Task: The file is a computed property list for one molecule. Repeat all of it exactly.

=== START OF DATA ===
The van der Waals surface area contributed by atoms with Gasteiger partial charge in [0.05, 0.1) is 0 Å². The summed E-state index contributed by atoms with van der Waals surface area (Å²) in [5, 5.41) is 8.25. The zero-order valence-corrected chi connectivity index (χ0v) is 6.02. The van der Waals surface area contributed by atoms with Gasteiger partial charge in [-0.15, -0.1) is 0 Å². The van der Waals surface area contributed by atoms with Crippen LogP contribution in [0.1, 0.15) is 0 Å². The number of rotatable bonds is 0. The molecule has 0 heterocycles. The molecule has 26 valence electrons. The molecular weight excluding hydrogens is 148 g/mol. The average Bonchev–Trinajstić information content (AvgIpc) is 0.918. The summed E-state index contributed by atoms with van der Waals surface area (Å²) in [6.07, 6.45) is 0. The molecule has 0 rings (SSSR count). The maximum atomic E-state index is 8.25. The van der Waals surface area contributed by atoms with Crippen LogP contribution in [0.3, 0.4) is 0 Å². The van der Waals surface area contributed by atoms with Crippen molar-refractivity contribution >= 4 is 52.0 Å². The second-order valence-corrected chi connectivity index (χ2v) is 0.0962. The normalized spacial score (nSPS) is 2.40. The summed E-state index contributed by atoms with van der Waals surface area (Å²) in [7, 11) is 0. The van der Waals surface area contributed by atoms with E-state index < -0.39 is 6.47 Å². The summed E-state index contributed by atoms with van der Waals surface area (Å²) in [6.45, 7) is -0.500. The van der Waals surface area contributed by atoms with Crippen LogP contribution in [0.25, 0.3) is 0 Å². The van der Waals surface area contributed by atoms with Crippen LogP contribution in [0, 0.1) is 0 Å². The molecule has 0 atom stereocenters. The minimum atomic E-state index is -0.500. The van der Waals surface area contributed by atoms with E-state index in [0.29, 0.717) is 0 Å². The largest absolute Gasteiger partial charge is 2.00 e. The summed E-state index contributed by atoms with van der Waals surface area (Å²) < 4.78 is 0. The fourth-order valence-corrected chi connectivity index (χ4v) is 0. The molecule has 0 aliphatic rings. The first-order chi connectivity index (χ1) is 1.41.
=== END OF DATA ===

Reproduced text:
The van der Waals surface area contributed by atoms with Gasteiger partial charge in [0.05, 0.1) is 0 Å². The summed E-state index contributed by atoms with van der Waals surface area (Å²) in [5, 5.41) is 8.25. The zero-order valence-corrected chi connectivity index (χ0v) is 6.02. The van der Waals surface area contributed by atoms with Gasteiger partial charge in [-0.15, -0.1) is 0 Å². The van der Waals surface area contributed by atoms with Crippen LogP contribution in [0.1, 0.15) is 0 Å². The number of rotatable bonds is 0. The molecule has 0 heterocycles. The molecule has 26 valence electrons. The molecular weight excluding hydrogens is 148 g/mol. The average Bonchev–Trinajstić information content (AvgIpc) is 0.918. The summed E-state index contributed by atoms with van der Waals surface area (Å²) in [6.07, 6.45) is 0. The molecule has 0 rings (SSSR count). The maximum atomic E-state index is 8.25. The van der Waals surface area contributed by atoms with Crippen LogP contribution in [0.3, 0.4) is 0 Å². The van der Waals surface area contributed by atoms with Crippen molar-refractivity contribution >= 4 is 52.0 Å². The second-order valence-corrected chi connectivity index (χ2v) is 0.0962. The normalized spacial score (nSPS) is 2.40. The summed E-state index contributed by atoms with van der Waals surface area (Å²) in [7, 11) is 0. The van der Waals surface area contributed by atoms with E-state index < -0.39 is 6.47 Å². The summed E-state index contributed by atoms with van der Waals surface area (Å²) in [6.45, 7) is -0.500. The van der Waals surface area contributed by atoms with Crippen LogP contribution in [0.25, 0.3) is 0 Å². The van der Waals surface area contributed by atoms with Crippen LogP contribution in [0, 0.1) is 0 Å². The molecule has 0 atom stereocenters. The minimum atomic E-state index is -0.500. The van der Waals surface area contributed by atoms with E-state index in [0.29, 0.717) is 0 Å². The largest absolute Gasteiger partial charge is 2.00 e. The summed E-state index contributed by atoms with van der Waals surface area (Å²) < 4.78 is 0. The fourth-order valence-corrected chi connectivity index (χ4v) is 0. The molecule has 0 aliphatic rings. The first-order chi connectivity index (χ1) is 1.41.